5 Best Monday Columns

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  • Arne Duncan on Rewriting No Child Left Behind  Secretary of Education Arne Duncan takes to the Washington Post this morning to urge bipartisan cooperation between law makers in rewriting what the current No Child Left Behind act. Duncan points out that the issues that most people have with the system--that it is inflexible and encourages learning tailored to test questions rather than overall education--are agreed upon by members of both parties. Duncan lays out the goals of the new Elementary and Secondary Education Act: "more flexibility and fairness in our accountability system, a bigger investment in teachers and principals, and a sharper focus on schools and students most at risk." He also predicts a coming "bipartisan revolution" that he argues will be sparked by issues such as education behind which members of both parties can unite.
  • Gregory Rodriguez on the Joy Recovery  The numbers say America is slowly bouncing back from the recession, but the Los Angeles Times columnist wonders  if America's psyche has been permanently damaged by the downturn."Hard times," he writes, "slow us down, reign us in, and otherwise keep us waiting anxiously for the other shoe to drop." It's "dead wrong," Rodriguez believes, to argue Americans would benefit from a taste of austerity. "The gospel that money is somehow bad for your soul, to paraphrase Albert Camus, is little more than spiritual snobbery." Greed isn't good and money isn't a cure-all, but the thought of it keeps the brain humming and the spirit buoyant. "By keeping us in idle and dampening our imaginations," writes Rodriguez, "recessions kill that thrill and diminish that joy." The American economy may be on the way back, but the country's sense of joy continues to lag.
  • Ross Douthat on Popular Culture and Abortion  MTV has drawn criticism for airing reality shows purportedly glamorizing teen pregnancy, but the New York Times columnist believes the network's Teen Mom-themed programming offers remarkable insight into the hidden realities that shape the abortion debate in America. Even on acclaimed scripted shows like Mad Men and Sex & The City (not to mention hit movies like Knocked Up and Juno), the question of aborting an unplanned pregnancy is "remains a little too controversial, and a little bit too real." In light of Hollywood's tiptoeing around the subject, MTV's No Easy Decision special, in which an unwed, lower-class teen mother weighs terminating her pregnancy, deserves credit for being "a case study in how abortion can simultaneously seem like a moral wrong and the only possible solution." And while the special itself was "resolutely pro-choice," it illuminated the "tragic contrast between the burden of unwanted pregnancies and the burden of infertility" in a manner that should prompt reflection and empathy from those on both sides of the issue.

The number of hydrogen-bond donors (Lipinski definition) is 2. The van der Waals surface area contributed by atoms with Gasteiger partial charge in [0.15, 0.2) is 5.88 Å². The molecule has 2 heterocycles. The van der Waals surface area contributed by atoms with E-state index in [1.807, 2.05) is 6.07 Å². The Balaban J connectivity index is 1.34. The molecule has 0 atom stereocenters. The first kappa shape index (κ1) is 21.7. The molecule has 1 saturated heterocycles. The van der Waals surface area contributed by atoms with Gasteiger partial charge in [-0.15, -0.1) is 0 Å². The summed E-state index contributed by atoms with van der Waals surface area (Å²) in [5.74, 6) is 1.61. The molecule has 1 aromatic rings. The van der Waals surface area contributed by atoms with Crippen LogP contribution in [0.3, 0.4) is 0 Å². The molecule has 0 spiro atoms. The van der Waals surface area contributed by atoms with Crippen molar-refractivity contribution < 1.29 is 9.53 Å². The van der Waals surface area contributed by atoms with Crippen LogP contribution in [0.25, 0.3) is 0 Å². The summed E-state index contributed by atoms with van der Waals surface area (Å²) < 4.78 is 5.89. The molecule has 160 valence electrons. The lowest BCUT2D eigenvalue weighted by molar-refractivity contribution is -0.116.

• Andy Kessler on How Video Games Change the Economy  For "centuries," and throughout the 20th century, militaries have been a driving force for technological progress, writes The Wall Street Journal contributor. Computers were created to help calculate artillery firing, Global Positioning Systems were funded by Congress for a "nuclear detonation detection system," and microwaves were derived from radar systems. But now, figures Kessler, the "military-industrial complex" that has driven such progress is being displaced by something entirely different: the "entertainment-industrial complex." The next generation of workers will be influenced by innovations made popular and accessible by Call of Duty ("remote cooperation"), World of Warcraft ("real-time texting and talking") and Microsoft's Xbox device Kinnect ("tools that can harness voices and gestures"). "A fully functioning stock market can raise billions for productive commercial applications, bypassing the military connection" and thriving off of high-volume consumer sales, Kessler argues. This is good news for innovation.
  • The New York Times Editors on 'No Solicitation' Agreements Between Tech Companies  A New York Times editorial spotlights a recent Justice Department suit between Lucasfilm and Pixar, who had made an agreement "not to cold-call each other's employees and to notify each other when making an offer to the other company's employee. They also agreed that if one tried to poach one of the other's employees and the rival counteroffered, the poacher would not increase the pay package above the initial bid." The Times editors also point to another similar case over agreements made between Adobe Systems, Apple, Google, Intel, Intuit and Pixar and they argue that these types of pacts basically prevent workers from searching for better job opportunities and thus from ever receiving raises. "What century are we in?" they ask, calling the practices reminiscent of feudalism. "We hope the settlements will also serve as a reality check for these companies," they write. "They are supposed to be laying the technological groundwork for a better future. That future can't be built with exploitive labor practices."

This article is from the archive of our partner The Wire.